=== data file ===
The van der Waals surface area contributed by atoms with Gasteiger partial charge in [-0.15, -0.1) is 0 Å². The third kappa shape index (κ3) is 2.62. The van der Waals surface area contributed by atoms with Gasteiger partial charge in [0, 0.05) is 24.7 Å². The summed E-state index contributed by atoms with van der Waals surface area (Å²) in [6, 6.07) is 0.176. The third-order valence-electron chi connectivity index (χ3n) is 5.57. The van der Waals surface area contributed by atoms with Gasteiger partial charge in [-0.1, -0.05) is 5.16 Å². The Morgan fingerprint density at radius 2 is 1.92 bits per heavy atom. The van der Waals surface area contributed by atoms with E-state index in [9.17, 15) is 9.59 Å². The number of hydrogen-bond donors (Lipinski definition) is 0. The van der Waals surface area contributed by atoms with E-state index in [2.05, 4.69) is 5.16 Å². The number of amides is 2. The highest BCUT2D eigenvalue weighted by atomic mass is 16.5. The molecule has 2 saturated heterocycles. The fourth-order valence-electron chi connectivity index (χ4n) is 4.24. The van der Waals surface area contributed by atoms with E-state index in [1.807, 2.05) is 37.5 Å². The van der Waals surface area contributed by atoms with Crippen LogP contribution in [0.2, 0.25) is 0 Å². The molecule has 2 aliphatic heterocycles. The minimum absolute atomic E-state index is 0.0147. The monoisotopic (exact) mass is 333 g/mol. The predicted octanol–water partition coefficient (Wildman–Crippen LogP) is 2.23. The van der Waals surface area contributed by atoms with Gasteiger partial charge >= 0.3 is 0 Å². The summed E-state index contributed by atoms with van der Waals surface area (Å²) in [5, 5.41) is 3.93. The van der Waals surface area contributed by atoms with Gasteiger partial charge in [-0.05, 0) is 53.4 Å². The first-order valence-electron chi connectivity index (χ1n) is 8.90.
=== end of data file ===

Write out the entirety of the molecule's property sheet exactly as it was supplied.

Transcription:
The van der Waals surface area contributed by atoms with Gasteiger partial charge in [-0.15, -0.1) is 0 Å². The third kappa shape index (κ3) is 2.62. The van der Waals surface area contributed by atoms with Gasteiger partial charge in [0, 0.05) is 24.7 Å². The summed E-state index contributed by atoms with van der Waals surface area (Å²) in [6, 6.07) is 0.176. The third-order valence-electron chi connectivity index (χ3n) is 5.57. The van der Waals surface area contributed by atoms with Gasteiger partial charge in [-0.1, -0.05) is 5.16 Å². The Morgan fingerprint density at radius 2 is 1.92 bits per heavy atom. The van der Waals surface area contributed by atoms with E-state index in [9.17, 15) is 9.59 Å². The number of hydrogen-bond donors (Lipinski definition) is 0. The van der Waals surface area contributed by atoms with E-state index in [2.05, 4.69) is 5.16 Å². The number of amides is 2. The highest BCUT2D eigenvalue weighted by atomic mass is 16.5. The molecule has 2 saturated heterocycles. The fourth-order valence-electron chi connectivity index (χ4n) is 4.24. The van der Waals surface area contributed by atoms with E-state index in [1.807, 2.05) is 37.5 Å². The van der Waals surface area contributed by atoms with Crippen LogP contribution in [0.2, 0.25) is 0 Å². The molecule has 2 aliphatic heterocycles. The minimum absolute atomic E-state index is 0.0147. The monoisotopic (exact) mass is 333 g/mol. The predicted octanol–water partition coefficient (Wildman–Crippen LogP) is 2.23. The van der Waals surface area contributed by atoms with Gasteiger partial charge >= 0.3 is 0 Å². The summed E-state index contributed by atoms with van der Waals surface area (Å²) in [5, 5.41) is 3.93. The van der Waals surface area contributed by atoms with Gasteiger partial charge in [-0.05, 0) is 53.4 Å². The first-order valence-electron chi connectivity index (χ1n) is 8.90.